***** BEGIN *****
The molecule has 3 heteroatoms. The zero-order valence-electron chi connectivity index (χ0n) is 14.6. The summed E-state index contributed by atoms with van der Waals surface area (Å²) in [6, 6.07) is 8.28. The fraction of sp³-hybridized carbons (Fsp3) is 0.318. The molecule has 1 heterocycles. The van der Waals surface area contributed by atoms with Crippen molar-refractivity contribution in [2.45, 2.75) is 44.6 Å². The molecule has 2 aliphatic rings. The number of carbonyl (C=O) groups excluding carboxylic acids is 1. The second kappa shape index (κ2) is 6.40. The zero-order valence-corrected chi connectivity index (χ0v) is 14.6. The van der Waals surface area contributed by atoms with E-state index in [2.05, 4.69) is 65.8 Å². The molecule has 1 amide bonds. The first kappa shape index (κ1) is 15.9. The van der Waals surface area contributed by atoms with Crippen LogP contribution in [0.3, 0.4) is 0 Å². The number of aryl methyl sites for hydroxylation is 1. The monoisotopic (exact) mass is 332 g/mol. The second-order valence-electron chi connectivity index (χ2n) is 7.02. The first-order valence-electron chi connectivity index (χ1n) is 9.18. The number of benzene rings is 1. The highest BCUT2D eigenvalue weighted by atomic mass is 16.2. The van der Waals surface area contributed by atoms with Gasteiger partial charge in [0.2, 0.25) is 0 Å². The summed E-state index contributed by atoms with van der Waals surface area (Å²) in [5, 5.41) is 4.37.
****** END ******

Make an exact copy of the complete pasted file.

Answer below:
The molecule has 3 heteroatoms. The zero-order valence-electron chi connectivity index (χ0n) is 14.6. The summed E-state index contributed by atoms with van der Waals surface area (Å²) in [6, 6.07) is 8.28. The fraction of sp³-hybridized carbons (Fsp3) is 0.318. The molecule has 1 heterocycles. The van der Waals surface area contributed by atoms with Crippen molar-refractivity contribution in [2.45, 2.75) is 44.6 Å². The molecule has 2 aliphatic rings. The number of carbonyl (C=O) groups excluding carboxylic acids is 1. The second kappa shape index (κ2) is 6.40. The zero-order valence-corrected chi connectivity index (χ0v) is 14.6. The van der Waals surface area contributed by atoms with E-state index in [2.05, 4.69) is 65.8 Å². The molecule has 1 amide bonds. The first kappa shape index (κ1) is 15.9. The van der Waals surface area contributed by atoms with Crippen LogP contribution in [0.3, 0.4) is 0 Å². The number of aryl methyl sites for hydroxylation is 1. The monoisotopic (exact) mass is 332 g/mol. The second-order valence-electron chi connectivity index (χ2n) is 7.02. The first-order valence-electron chi connectivity index (χ1n) is 9.18. The number of benzene rings is 1. The highest BCUT2D eigenvalue weighted by atomic mass is 16.2. The van der Waals surface area contributed by atoms with Gasteiger partial charge in [0.2, 0.25) is 0 Å². The summed E-state index contributed by atoms with van der Waals surface area (Å²) in [5, 5.41) is 4.37.